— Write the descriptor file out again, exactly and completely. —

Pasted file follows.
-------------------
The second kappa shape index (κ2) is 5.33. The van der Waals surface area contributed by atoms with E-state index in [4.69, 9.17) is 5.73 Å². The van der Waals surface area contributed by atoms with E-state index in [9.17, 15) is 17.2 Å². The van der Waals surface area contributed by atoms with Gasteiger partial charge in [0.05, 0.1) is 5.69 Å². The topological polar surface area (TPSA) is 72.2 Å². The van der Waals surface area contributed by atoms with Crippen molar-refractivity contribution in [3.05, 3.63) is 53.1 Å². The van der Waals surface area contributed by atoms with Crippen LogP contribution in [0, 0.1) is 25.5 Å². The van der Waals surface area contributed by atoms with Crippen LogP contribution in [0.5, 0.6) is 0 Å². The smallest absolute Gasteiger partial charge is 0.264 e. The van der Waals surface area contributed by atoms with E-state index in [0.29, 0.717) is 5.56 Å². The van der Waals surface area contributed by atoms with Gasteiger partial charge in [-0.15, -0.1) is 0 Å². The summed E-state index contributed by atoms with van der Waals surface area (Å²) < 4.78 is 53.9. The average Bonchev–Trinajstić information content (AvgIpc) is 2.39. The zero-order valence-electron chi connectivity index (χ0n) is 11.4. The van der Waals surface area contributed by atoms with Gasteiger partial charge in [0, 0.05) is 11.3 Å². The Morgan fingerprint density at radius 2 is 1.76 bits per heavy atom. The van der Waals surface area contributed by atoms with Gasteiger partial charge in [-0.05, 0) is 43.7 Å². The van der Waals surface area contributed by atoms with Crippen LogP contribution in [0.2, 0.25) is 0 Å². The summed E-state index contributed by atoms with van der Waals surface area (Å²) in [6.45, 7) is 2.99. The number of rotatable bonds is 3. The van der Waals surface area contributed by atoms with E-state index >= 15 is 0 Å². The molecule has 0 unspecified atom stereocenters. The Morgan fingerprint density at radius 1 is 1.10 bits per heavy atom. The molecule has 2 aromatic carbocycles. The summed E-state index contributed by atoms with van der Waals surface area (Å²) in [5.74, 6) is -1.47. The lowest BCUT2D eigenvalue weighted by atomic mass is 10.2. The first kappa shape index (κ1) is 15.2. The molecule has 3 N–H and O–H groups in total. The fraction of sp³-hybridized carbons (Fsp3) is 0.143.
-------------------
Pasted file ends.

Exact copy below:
The second kappa shape index (κ2) is 5.33. The van der Waals surface area contributed by atoms with E-state index in [4.69, 9.17) is 5.73 Å². The van der Waals surface area contributed by atoms with E-state index in [9.17, 15) is 17.2 Å². The van der Waals surface area contributed by atoms with Gasteiger partial charge in [0.05, 0.1) is 5.69 Å². The topological polar surface area (TPSA) is 72.2 Å². The van der Waals surface area contributed by atoms with Crippen molar-refractivity contribution in [3.05, 3.63) is 53.1 Å². The van der Waals surface area contributed by atoms with Crippen LogP contribution in [0, 0.1) is 25.5 Å². The van der Waals surface area contributed by atoms with Crippen LogP contribution in [0.5, 0.6) is 0 Å². The smallest absolute Gasteiger partial charge is 0.264 e. The van der Waals surface area contributed by atoms with E-state index in [0.29, 0.717) is 5.56 Å². The van der Waals surface area contributed by atoms with Gasteiger partial charge in [-0.15, -0.1) is 0 Å². The summed E-state index contributed by atoms with van der Waals surface area (Å²) < 4.78 is 53.9. The average Bonchev–Trinajstić information content (AvgIpc) is 2.39. The zero-order valence-electron chi connectivity index (χ0n) is 11.4. The van der Waals surface area contributed by atoms with Gasteiger partial charge in [0, 0.05) is 11.3 Å². The Morgan fingerprint density at radius 2 is 1.76 bits per heavy atom. The van der Waals surface area contributed by atoms with Gasteiger partial charge in [-0.05, 0) is 43.7 Å². The van der Waals surface area contributed by atoms with Crippen LogP contribution in [0.2, 0.25) is 0 Å². The summed E-state index contributed by atoms with van der Waals surface area (Å²) in [6.45, 7) is 2.99. The number of rotatable bonds is 3. The van der Waals surface area contributed by atoms with E-state index >= 15 is 0 Å². The molecule has 0 unspecified atom stereocenters. The Morgan fingerprint density at radius 1 is 1.10 bits per heavy atom. The molecule has 2 aromatic carbocycles. The summed E-state index contributed by atoms with van der Waals surface area (Å²) in [5.74, 6) is -1.47. The lowest BCUT2D eigenvalue weighted by atomic mass is 10.2. The first kappa shape index (κ1) is 15.2. The molecule has 3 N–H and O–H groups in total. The fraction of sp³-hybridized carbons (Fsp3) is 0.143.